I have been avoiding this retelling, because it means that a journey has ended and my time with Alice and Elsha must at least come to a pause.
Like a few of y'all have commented, when we first were told that we could choose the book for the next round of writing I simply chose a book that seemed like it would be not only intriguing to write about, but also one that would provided enough content that it COULD write about it.
Things got a little more complicated when I realized that I would have to find common ground with “Winter of Fire” and “Alice’s Adventures in Wonderland”.
My first thought “Oh man! How can I BS my way through this one??”
The first couple posts online were done more for the assignment, and less for the growth and development of my ideas. But then social media got involved.
After my first post to my peers via Facebook I actually became excited and invested into this project. It was so neat to get input and ideas that sparked more and more thoughts. That week after that first round of posts, my thoughts felt like dominoes — one thought or idea would set off another, which would lead to ten others etc. Although I didn’t go the direct that those Facebook posts could have led me, I was now fully committed to the project at hand.
After re-reading through parts of both novels, I returned to my original musing of possibly doing a paper about feminism. Honestly, the topic was daunting. I knew how deep, and sometimes heated the topic could go and I was constantly afraid that I wouldn’t do it justice (which is true!). But a paper JUST on feminism didn’t seem enough. Somewhere, there was more to be found; a new idea to explore. Cue the paper-changing moment! The moment when I received a reply back from an enthusiast.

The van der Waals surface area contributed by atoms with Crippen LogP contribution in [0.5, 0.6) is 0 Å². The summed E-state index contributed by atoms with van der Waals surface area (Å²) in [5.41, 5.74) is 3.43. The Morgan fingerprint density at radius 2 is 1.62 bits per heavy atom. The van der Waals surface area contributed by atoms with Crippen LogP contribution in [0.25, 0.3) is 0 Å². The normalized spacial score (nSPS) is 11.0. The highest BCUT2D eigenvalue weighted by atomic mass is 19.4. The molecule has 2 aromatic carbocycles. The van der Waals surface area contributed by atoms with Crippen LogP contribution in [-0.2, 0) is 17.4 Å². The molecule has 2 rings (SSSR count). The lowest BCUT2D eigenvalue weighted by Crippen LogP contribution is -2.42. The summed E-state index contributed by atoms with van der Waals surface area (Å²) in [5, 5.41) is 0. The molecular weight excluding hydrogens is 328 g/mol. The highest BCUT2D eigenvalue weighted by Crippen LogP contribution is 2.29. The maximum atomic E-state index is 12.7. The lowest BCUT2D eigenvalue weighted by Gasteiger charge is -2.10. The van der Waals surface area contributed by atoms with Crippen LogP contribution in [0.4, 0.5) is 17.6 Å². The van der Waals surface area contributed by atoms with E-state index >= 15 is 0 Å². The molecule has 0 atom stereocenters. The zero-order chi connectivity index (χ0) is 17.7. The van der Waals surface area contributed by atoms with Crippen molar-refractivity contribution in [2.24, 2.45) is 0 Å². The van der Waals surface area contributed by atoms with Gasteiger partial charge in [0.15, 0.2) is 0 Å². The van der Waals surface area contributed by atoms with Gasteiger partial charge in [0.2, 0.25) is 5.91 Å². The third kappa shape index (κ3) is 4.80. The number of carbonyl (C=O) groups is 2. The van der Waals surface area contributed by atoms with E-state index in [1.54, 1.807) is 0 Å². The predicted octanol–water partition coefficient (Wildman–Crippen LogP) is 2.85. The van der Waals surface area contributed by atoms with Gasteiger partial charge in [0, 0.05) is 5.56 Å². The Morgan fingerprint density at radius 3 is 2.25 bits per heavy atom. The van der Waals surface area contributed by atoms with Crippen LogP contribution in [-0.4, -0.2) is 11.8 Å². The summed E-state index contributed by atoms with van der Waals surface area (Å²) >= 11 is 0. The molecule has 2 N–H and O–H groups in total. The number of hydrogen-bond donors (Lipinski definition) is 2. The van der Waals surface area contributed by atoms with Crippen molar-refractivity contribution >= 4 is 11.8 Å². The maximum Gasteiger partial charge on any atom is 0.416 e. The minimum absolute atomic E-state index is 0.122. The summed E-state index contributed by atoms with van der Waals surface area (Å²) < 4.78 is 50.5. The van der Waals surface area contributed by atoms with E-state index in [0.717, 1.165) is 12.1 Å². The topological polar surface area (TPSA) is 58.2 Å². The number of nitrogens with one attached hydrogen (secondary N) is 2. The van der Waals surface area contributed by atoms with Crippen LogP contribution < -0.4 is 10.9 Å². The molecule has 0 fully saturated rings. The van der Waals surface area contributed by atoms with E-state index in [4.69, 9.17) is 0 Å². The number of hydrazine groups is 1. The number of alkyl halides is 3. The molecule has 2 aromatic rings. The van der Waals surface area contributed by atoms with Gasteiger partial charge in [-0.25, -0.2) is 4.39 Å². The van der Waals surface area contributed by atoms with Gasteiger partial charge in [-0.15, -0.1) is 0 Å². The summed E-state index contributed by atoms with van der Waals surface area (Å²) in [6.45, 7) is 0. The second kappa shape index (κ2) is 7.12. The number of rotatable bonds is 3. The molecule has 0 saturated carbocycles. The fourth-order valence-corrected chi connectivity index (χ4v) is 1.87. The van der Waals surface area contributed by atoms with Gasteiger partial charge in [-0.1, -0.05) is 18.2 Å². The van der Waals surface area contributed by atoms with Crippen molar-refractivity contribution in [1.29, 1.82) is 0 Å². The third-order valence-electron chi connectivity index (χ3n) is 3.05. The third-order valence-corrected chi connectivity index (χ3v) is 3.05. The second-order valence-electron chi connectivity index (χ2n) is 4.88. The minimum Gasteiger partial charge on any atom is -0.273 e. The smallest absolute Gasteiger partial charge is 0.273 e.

After deciding on feminism I formulated a question = was becoming a feminist, or an empowered woman, a gradual process, or was there one defining moment?
I posed this question to an Alice Enthusiast and her reply sparked my thesis.
She said, is short (or at least as I interpreted it) that Alice had feminist qualities, but defining her as an empowered woman wouldn’t fit because here was never a moment when she stood up against a man.
A man?! Why could a woman only gain empowerment if she was up against a man? Alice faced the Queen, the footman, the caterpillar, Wonderland itself as she proved her strength over oppressive influences. So why couldn’t and shouldn’t she be defined as empowered?
I was extremely grateful for her reply, but I wasted to prove her wrong. I took the idea and applied it to Elsha in “Winter of Fire”. There too, I found that Elsha fought against social structure, traditions, men and woman in her pursuit to fulfilling her potential and becoming an empowered woman.
In the end, my paper seemed to evolve itself. The more I looked at these female characters as empowered woman, the more examples I saw them standing up against any and all oppressive influences.
Because of this paper, this process and most importantly Alice and Elsha, I too feel like I have become empowered as far as my writing goes. I can get my voice out there! I can form new thoughts and ideas. I can write for the love of writing AND love writing for the sake of academia. I don’t think my relationship with Alice and Elsha is over yet. One day, I’ll return to their stories, and possibly other stories, to show the world that feminism is more that just overcoming the oppressive male.